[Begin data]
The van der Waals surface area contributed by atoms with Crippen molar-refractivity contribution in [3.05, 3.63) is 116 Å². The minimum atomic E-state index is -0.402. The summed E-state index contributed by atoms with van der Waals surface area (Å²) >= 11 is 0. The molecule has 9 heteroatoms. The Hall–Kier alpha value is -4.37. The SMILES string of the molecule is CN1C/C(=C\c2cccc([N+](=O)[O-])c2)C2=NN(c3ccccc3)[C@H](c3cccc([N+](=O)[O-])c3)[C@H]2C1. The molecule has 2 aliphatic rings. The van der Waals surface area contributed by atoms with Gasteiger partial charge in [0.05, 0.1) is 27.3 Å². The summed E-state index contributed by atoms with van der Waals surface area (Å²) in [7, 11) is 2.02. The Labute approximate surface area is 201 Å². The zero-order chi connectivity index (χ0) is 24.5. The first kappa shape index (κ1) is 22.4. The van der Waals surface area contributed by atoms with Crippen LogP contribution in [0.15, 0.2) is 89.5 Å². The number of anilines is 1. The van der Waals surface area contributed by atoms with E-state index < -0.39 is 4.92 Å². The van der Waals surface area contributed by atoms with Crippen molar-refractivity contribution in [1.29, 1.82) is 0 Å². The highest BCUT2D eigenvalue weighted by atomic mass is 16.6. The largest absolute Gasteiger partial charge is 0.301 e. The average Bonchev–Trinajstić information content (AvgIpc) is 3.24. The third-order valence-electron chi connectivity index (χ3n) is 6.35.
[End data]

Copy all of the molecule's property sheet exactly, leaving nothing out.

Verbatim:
The van der Waals surface area contributed by atoms with Crippen molar-refractivity contribution in [3.05, 3.63) is 116 Å². The minimum atomic E-state index is -0.402. The summed E-state index contributed by atoms with van der Waals surface area (Å²) >= 11 is 0. The molecule has 9 heteroatoms. The Hall–Kier alpha value is -4.37. The SMILES string of the molecule is CN1C/C(=C\c2cccc([N+](=O)[O-])c2)C2=NN(c3ccccc3)[C@H](c3cccc([N+](=O)[O-])c3)[C@H]2C1. The molecule has 2 aliphatic rings. The van der Waals surface area contributed by atoms with Gasteiger partial charge in [0.05, 0.1) is 27.3 Å². The summed E-state index contributed by atoms with van der Waals surface area (Å²) in [7, 11) is 2.02. The Labute approximate surface area is 201 Å². The zero-order chi connectivity index (χ0) is 24.5. The first kappa shape index (κ1) is 22.4. The van der Waals surface area contributed by atoms with Crippen LogP contribution in [0.15, 0.2) is 89.5 Å². The number of anilines is 1. The van der Waals surface area contributed by atoms with E-state index < -0.39 is 4.92 Å². The van der Waals surface area contributed by atoms with Crippen molar-refractivity contribution in [1.29, 1.82) is 0 Å². The highest BCUT2D eigenvalue weighted by atomic mass is 16.6. The largest absolute Gasteiger partial charge is 0.301 e. The average Bonchev–Trinajstić information content (AvgIpc) is 3.24. The third-order valence-electron chi connectivity index (χ3n) is 6.35.